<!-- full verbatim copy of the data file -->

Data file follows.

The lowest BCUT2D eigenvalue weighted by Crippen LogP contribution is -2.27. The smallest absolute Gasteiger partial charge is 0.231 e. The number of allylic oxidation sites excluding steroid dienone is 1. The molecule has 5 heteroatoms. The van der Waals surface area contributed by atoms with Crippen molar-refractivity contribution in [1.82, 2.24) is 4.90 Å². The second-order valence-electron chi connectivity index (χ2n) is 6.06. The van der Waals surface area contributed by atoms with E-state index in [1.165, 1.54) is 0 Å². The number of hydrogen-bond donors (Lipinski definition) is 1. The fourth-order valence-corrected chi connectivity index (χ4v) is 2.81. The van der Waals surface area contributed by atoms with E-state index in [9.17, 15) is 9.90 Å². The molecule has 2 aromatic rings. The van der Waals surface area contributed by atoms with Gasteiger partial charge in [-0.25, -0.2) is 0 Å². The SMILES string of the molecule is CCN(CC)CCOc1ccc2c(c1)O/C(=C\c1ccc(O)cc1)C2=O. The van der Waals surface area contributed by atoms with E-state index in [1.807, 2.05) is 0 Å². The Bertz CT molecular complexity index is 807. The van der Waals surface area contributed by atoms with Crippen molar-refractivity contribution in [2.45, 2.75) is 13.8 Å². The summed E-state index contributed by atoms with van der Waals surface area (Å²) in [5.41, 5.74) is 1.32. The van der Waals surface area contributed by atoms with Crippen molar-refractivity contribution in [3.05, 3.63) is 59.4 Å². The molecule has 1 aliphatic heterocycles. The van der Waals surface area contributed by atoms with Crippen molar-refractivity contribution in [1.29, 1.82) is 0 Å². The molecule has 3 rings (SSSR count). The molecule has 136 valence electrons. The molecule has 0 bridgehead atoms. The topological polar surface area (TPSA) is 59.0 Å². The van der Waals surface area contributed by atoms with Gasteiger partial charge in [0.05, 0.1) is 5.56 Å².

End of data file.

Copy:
The lowest BCUT2D eigenvalue weighted by Crippen LogP contribution is -2.27. The smallest absolute Gasteiger partial charge is 0.231 e. The number of allylic oxidation sites excluding steroid dienone is 1. The molecule has 5 heteroatoms. The van der Waals surface area contributed by atoms with Crippen molar-refractivity contribution in [1.82, 2.24) is 4.90 Å². The second-order valence-electron chi connectivity index (χ2n) is 6.06. The van der Waals surface area contributed by atoms with E-state index in [1.165, 1.54) is 0 Å². The number of hydrogen-bond donors (Lipinski definition) is 1. The fourth-order valence-corrected chi connectivity index (χ4v) is 2.81. The van der Waals surface area contributed by atoms with E-state index in [9.17, 15) is 9.90 Å². The molecule has 2 aromatic rings. The van der Waals surface area contributed by atoms with Gasteiger partial charge in [-0.25, -0.2) is 0 Å². The SMILES string of the molecule is CCN(CC)CCOc1ccc2c(c1)O/C(=C\c1ccc(O)cc1)C2=O. The van der Waals surface area contributed by atoms with E-state index in [1.807, 2.05) is 0 Å². The Bertz CT molecular complexity index is 807. The van der Waals surface area contributed by atoms with Crippen molar-refractivity contribution in [2.45, 2.75) is 13.8 Å². The summed E-state index contributed by atoms with van der Waals surface area (Å²) in [5.41, 5.74) is 1.32. The van der Waals surface area contributed by atoms with Crippen molar-refractivity contribution in [3.05, 3.63) is 59.4 Å². The molecule has 1 aliphatic heterocycles. The van der Waals surface area contributed by atoms with Crippen molar-refractivity contribution in [1.29, 1.82) is 0 Å². The molecule has 3 rings (SSSR count). The molecule has 136 valence electrons. The molecule has 0 bridgehead atoms. The topological polar surface area (TPSA) is 59.0 Å². The van der Waals surface area contributed by atoms with Gasteiger partial charge in [0.05, 0.1) is 5.56 Å².